Cash Method versus Accrual Method
Use of cash method in the process of determining taxable income requires the businesses to record their income once the cash has been received and to record expenses upon paying for them.
This method is the exact opposite of cash method. Accrual accounting revenues are recorded when the sales are made or services offered, while expenses are recorded upon receipt of goods or services.
Factors determining the choice of the choice of the accounting method
Selling stocks inventory to the public; where the company or other the business holds stocks to be sold to the public, International Reporting Standards (IRS) recommends that such organizations should use the accrual method, hence excluding the use of the cash method.
First income tax filing; once the organization has reported its first taxable income using a particular accounting method, such as accrual method or cash method, changing from one of the methods to the other requires approval by the IRS.
IRS requires all organizations and companies making annual sales of over $5million per annum to use the accrual accounting method, in the process of calculating their taxable income.
Accounting methods Usage example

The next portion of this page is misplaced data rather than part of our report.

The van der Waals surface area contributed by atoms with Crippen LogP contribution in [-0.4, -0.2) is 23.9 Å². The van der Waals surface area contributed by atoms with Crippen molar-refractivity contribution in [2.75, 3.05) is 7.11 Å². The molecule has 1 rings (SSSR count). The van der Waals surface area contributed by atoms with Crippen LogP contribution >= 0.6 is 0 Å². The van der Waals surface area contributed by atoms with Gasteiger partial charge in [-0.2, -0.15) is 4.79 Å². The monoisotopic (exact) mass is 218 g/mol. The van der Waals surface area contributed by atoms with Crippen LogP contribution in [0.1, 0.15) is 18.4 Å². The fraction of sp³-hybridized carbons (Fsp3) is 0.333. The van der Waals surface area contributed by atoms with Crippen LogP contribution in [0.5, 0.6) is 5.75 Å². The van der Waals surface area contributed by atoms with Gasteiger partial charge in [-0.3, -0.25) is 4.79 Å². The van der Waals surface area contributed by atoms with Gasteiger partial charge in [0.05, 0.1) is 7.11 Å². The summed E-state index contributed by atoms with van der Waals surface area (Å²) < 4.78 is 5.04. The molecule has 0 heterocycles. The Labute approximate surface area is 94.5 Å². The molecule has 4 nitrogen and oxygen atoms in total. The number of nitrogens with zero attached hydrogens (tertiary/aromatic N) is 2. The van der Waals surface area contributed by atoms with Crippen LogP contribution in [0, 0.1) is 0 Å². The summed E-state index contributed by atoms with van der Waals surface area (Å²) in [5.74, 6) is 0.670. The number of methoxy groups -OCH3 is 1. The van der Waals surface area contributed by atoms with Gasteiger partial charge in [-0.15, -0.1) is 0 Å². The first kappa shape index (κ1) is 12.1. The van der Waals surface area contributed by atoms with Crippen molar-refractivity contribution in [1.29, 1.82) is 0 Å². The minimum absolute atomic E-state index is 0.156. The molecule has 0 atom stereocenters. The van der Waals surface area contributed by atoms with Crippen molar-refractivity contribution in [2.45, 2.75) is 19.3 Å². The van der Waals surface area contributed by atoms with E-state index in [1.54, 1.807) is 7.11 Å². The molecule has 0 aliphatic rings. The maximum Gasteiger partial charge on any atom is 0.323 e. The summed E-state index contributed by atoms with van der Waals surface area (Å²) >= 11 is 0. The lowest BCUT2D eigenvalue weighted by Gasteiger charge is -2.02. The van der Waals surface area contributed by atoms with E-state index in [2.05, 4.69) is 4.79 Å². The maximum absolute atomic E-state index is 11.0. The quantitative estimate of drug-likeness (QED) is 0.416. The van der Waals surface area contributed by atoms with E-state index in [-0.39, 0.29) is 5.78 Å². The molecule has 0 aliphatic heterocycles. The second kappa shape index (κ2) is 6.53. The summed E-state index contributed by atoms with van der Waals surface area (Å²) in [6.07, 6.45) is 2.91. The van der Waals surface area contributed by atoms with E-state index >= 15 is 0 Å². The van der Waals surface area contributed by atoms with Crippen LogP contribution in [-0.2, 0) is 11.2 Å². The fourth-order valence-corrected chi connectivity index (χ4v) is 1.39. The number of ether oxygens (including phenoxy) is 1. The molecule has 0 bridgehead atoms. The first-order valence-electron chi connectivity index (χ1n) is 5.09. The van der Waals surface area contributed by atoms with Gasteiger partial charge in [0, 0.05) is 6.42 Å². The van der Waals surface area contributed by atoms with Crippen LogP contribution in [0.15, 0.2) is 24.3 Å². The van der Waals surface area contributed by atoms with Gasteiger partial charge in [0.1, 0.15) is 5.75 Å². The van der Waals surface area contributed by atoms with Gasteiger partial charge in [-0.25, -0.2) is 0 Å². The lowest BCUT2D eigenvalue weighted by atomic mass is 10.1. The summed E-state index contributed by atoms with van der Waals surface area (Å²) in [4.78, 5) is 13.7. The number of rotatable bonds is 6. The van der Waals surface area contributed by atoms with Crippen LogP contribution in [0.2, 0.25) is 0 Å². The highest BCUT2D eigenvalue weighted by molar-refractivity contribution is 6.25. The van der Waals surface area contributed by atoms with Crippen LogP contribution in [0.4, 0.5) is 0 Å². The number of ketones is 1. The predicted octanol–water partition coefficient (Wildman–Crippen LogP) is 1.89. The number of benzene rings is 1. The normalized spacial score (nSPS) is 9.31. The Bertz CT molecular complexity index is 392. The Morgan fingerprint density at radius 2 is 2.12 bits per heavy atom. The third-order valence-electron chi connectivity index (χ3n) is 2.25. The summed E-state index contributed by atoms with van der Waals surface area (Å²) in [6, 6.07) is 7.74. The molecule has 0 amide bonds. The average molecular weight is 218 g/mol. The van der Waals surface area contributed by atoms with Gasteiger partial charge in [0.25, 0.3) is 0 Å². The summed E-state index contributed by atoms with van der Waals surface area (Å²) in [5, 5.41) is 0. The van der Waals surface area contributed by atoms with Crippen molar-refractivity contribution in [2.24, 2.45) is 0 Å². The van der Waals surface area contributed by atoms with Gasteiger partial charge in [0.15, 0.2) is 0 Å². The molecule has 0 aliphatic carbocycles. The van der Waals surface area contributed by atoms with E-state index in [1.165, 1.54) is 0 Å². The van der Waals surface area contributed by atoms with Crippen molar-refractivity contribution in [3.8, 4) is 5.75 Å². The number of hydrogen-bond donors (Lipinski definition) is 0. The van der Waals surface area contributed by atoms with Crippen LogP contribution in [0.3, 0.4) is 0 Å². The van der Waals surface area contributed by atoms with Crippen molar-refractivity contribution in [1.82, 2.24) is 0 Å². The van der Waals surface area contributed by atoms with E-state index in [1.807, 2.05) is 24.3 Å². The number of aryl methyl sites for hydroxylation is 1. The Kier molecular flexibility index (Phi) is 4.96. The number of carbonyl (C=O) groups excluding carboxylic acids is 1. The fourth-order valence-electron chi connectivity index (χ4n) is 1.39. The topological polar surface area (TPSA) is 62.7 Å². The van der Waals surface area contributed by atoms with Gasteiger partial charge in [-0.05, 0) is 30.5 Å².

ABC Company sold 50 bags of cement to XYZ Company worthy $300 on credit terms, to be repaid on 31st Dec 2017. In this case, using the accrual accounting method, ABC Company will record the sales/ revenue of $300 in their income statement when the supply of the cement is made. Under cash method, the revenue will not be recorded till 31st Dec 2017. On the other hand, using the accrual accounting method, XYZ Company will record the expense of $300 in their income statement upon receipt of the 50 bags of cement. Under cash accounting method, the expense will be captured in the income statement on 31st Dec 2017 that is upon making payment for the supplied cement.
Accrual accounting method and cash accounting methods can be used interchangeably by organizations, but the factors determining their usage must be factored out. Financial statements prepared under the accrual accounting method can report high figures at year end as opposed to cash method. This is based on the fact that some transactions have been recorded and the settlement has not been made. Cash flow statement made under accrual method can be misleading at some times.
Cash Basis vs. Accrual Basis Accounting, retrieved from; https://www.accurants.com/blog/cash-basis-vs-accrual-basis-accounting/
Deciding between Cash-Basis and Accrual Accounting, retrieved from; http://www.dummies.com/business/accounting/deciding-between-cash-basis-and-accrual-accounting/